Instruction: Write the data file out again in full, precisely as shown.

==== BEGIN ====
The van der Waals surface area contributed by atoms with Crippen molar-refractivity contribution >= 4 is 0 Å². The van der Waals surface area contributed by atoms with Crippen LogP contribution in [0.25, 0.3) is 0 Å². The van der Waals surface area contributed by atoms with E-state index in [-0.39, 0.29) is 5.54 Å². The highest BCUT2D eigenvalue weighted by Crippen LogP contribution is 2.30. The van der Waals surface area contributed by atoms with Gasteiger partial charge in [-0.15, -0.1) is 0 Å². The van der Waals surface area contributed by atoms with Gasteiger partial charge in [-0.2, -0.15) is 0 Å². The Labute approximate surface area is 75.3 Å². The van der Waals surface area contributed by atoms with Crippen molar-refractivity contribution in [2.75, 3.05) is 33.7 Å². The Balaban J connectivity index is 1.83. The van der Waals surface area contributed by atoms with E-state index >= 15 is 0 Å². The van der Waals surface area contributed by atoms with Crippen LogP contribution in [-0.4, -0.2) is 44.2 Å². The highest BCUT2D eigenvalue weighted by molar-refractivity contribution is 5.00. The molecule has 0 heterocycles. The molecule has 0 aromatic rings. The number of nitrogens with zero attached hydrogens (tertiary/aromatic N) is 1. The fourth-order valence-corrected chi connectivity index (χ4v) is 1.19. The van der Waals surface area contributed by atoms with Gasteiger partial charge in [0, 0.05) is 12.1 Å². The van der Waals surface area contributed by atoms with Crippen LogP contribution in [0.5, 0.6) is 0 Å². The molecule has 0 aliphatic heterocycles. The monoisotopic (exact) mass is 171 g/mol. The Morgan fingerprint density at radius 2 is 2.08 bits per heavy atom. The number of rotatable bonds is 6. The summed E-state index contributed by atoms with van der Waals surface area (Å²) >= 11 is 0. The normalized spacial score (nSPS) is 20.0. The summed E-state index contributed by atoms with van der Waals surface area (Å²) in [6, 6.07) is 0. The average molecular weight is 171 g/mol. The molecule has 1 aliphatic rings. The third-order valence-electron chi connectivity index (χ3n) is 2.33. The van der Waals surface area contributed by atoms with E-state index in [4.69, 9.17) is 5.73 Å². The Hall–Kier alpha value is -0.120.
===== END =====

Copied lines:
The van der Waals surface area contributed by atoms with Crippen molar-refractivity contribution >= 4 is 0 Å². The van der Waals surface area contributed by atoms with Crippen LogP contribution in [0.25, 0.3) is 0 Å². The van der Waals surface area contributed by atoms with E-state index in [-0.39, 0.29) is 5.54 Å². The highest BCUT2D eigenvalue weighted by Crippen LogP contribution is 2.30. The van der Waals surface area contributed by atoms with Gasteiger partial charge in [-0.15, -0.1) is 0 Å². The van der Waals surface area contributed by atoms with Gasteiger partial charge in [-0.2, -0.15) is 0 Å². The Labute approximate surface area is 75.3 Å². The van der Waals surface area contributed by atoms with Crippen molar-refractivity contribution in [2.75, 3.05) is 33.7 Å². The Balaban J connectivity index is 1.83. The van der Waals surface area contributed by atoms with E-state index >= 15 is 0 Å². The van der Waals surface area contributed by atoms with Crippen LogP contribution in [-0.4, -0.2) is 44.2 Å². The highest BCUT2D eigenvalue weighted by molar-refractivity contribution is 5.00. The molecule has 0 heterocycles. The molecule has 0 aromatic rings. The number of nitrogens with zero attached hydrogens (tertiary/aromatic N) is 1. The fourth-order valence-corrected chi connectivity index (χ4v) is 1.19. The van der Waals surface area contributed by atoms with Gasteiger partial charge in [0, 0.05) is 12.1 Å². The van der Waals surface area contributed by atoms with Crippen LogP contribution in [0.5, 0.6) is 0 Å². The molecule has 0 aliphatic heterocycles. The monoisotopic (exact) mass is 171 g/mol. The Morgan fingerprint density at radius 2 is 2.08 bits per heavy atom. The number of rotatable bonds is 6. The summed E-state index contributed by atoms with van der Waals surface area (Å²) >= 11 is 0. The normalized spacial score (nSPS) is 20.0. The summed E-state index contributed by atoms with van der Waals surface area (Å²) in [6, 6.07) is 0. The average molecular weight is 171 g/mol. The molecule has 1 aliphatic rings. The third-order valence-electron chi connectivity index (χ3n) is 2.33. The van der Waals surface area contributed by atoms with E-state index in [4.69, 9.17) is 5.73 Å². The Hall–Kier alpha value is -0.120.